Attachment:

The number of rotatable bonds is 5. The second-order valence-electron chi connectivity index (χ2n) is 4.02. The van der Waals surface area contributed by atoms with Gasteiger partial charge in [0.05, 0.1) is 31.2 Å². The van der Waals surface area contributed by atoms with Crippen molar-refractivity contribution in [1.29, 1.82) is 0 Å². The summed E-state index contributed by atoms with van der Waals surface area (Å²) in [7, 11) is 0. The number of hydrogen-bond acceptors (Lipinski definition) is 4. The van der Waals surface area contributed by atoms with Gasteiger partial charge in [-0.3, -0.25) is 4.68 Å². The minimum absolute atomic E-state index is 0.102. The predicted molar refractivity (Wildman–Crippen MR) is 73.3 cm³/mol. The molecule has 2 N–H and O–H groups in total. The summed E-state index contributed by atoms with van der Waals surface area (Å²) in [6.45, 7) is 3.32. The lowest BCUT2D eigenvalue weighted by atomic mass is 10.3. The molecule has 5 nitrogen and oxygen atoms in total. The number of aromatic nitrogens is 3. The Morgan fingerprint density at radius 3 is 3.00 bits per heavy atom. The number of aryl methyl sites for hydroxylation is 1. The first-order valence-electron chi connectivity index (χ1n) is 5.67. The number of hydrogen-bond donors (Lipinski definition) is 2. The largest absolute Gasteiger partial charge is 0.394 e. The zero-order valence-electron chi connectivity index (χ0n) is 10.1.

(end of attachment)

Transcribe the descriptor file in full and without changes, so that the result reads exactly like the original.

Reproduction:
The number of rotatable bonds is 5. The second-order valence-electron chi connectivity index (χ2n) is 4.02. The van der Waals surface area contributed by atoms with Gasteiger partial charge in [0.05, 0.1) is 31.2 Å². The van der Waals surface area contributed by atoms with Crippen molar-refractivity contribution in [1.29, 1.82) is 0 Å². The summed E-state index contributed by atoms with van der Waals surface area (Å²) in [7, 11) is 0. The number of hydrogen-bond acceptors (Lipinski definition) is 4. The van der Waals surface area contributed by atoms with Gasteiger partial charge in [-0.3, -0.25) is 4.68 Å². The minimum absolute atomic E-state index is 0.102. The predicted molar refractivity (Wildman–Crippen MR) is 73.3 cm³/mol. The molecule has 2 N–H and O–H groups in total. The summed E-state index contributed by atoms with van der Waals surface area (Å²) in [6.45, 7) is 3.32. The lowest BCUT2D eigenvalue weighted by atomic mass is 10.3. The molecule has 5 nitrogen and oxygen atoms in total. The number of aromatic nitrogens is 3. The Morgan fingerprint density at radius 3 is 3.00 bits per heavy atom. The number of aryl methyl sites for hydroxylation is 1. The first-order valence-electron chi connectivity index (χ1n) is 5.67. The number of hydrogen-bond donors (Lipinski definition) is 2. The largest absolute Gasteiger partial charge is 0.394 e. The zero-order valence-electron chi connectivity index (χ0n) is 10.1.